An important part of choosing a suitable location is getting to know / working along with the property owner. Maybe you already have a location & property owner in mind? What do they think of your project and what concerns or challenges do they have that affect the project? What are the needs of the property and how do they intersect with your goals?
Does your City have an urban forestry master plan that your planting might further and align with?
Here are some examples of Forestry Plans in Arizona:
Tempe Urban Forestry Plan
This is a good resource for information about desert-adapted trees that are good choices for the Phoenix metro area. It includes information on naming and quantifying the community benefits of those trees. The info in this report can be used outside of Tempe, but it’s also a good idea to see if your city has a similar master plan with even more customized information. This can help you wrap your private planting into the City’s broader goals.
This is the Phoenix Tree and Shade Master Plan
This is an Interactive Shade Map
At this stage, it's also good to do some research into where you might source tools and trees locally. Often, you can borrow tools from a tool library or tool bank, this eliminates waste associated with buying tools if you don't plant to use them again in the future or do some research on local nurseries where you can purchase your trees.
Agreement with Property Owner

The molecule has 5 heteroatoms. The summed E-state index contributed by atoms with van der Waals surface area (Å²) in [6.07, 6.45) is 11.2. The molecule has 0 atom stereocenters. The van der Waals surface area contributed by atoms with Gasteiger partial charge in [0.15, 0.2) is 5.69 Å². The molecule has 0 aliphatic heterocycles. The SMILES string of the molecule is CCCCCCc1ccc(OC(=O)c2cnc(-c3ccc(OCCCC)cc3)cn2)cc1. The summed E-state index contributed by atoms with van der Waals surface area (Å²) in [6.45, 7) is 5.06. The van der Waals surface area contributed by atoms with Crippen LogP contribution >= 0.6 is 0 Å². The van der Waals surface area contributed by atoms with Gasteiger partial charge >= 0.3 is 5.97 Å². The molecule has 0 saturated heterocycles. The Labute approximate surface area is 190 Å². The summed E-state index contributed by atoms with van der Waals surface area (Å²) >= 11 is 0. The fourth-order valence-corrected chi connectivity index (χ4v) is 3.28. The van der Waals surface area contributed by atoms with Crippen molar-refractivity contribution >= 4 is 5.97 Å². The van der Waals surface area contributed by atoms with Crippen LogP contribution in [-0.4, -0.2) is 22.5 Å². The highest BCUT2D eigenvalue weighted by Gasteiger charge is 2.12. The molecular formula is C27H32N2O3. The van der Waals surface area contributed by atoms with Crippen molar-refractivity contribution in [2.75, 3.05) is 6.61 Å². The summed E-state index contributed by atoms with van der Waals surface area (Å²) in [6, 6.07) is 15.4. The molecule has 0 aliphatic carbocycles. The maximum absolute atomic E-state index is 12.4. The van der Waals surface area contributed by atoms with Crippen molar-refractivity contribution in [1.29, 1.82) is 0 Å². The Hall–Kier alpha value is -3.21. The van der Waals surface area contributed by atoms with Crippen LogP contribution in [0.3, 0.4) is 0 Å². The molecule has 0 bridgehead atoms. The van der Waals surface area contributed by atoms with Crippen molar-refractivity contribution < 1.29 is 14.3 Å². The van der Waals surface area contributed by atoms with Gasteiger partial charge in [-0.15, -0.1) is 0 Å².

Some things to consider to reach agreement with your Property Owner
Talk to your Arborist
An Arborist or a tree consultant can help you choose suitable tree specimens from your local nursery and also advise you on planting locations
You should decide where you will source your trees and make sure tree expert can go to pick out the specimens at least 1 month in advance. Don’t forget to ask about delivery cost and timing options
Once you've made a decision on the size of trees you can decide whether holes will be pre-dug and which tools will be needed (don’t forget a caliche or digging bar) - these are both important decisions for your Planting Day plan!
- Determine if irrigation is an issue and whether that will be solved by the planting project or separately by the property owner prior to planting
- Make sure to discuss ongoing maintenance with the owner. Generally, the owner would take on responsibility for any ongoing maintenance including watering, trimming etc.
- Once the needs of the owner and project are met, the agreement between you and the property owner can be summarized in a short document, like a Memorandum of Understanding, to ensure clarity on both sides of the scope and impact of the project. AZSA can help you to draft this if necessary.
Plan your Planting Day
Your planting day will be a fun day out for all of your team and you'll finally get to see all your hard work in planning and research pay off!
- Schedule in Fall or early spring (avoid the coldest and hottest months; give trees at least a month between planting and hottest time of year)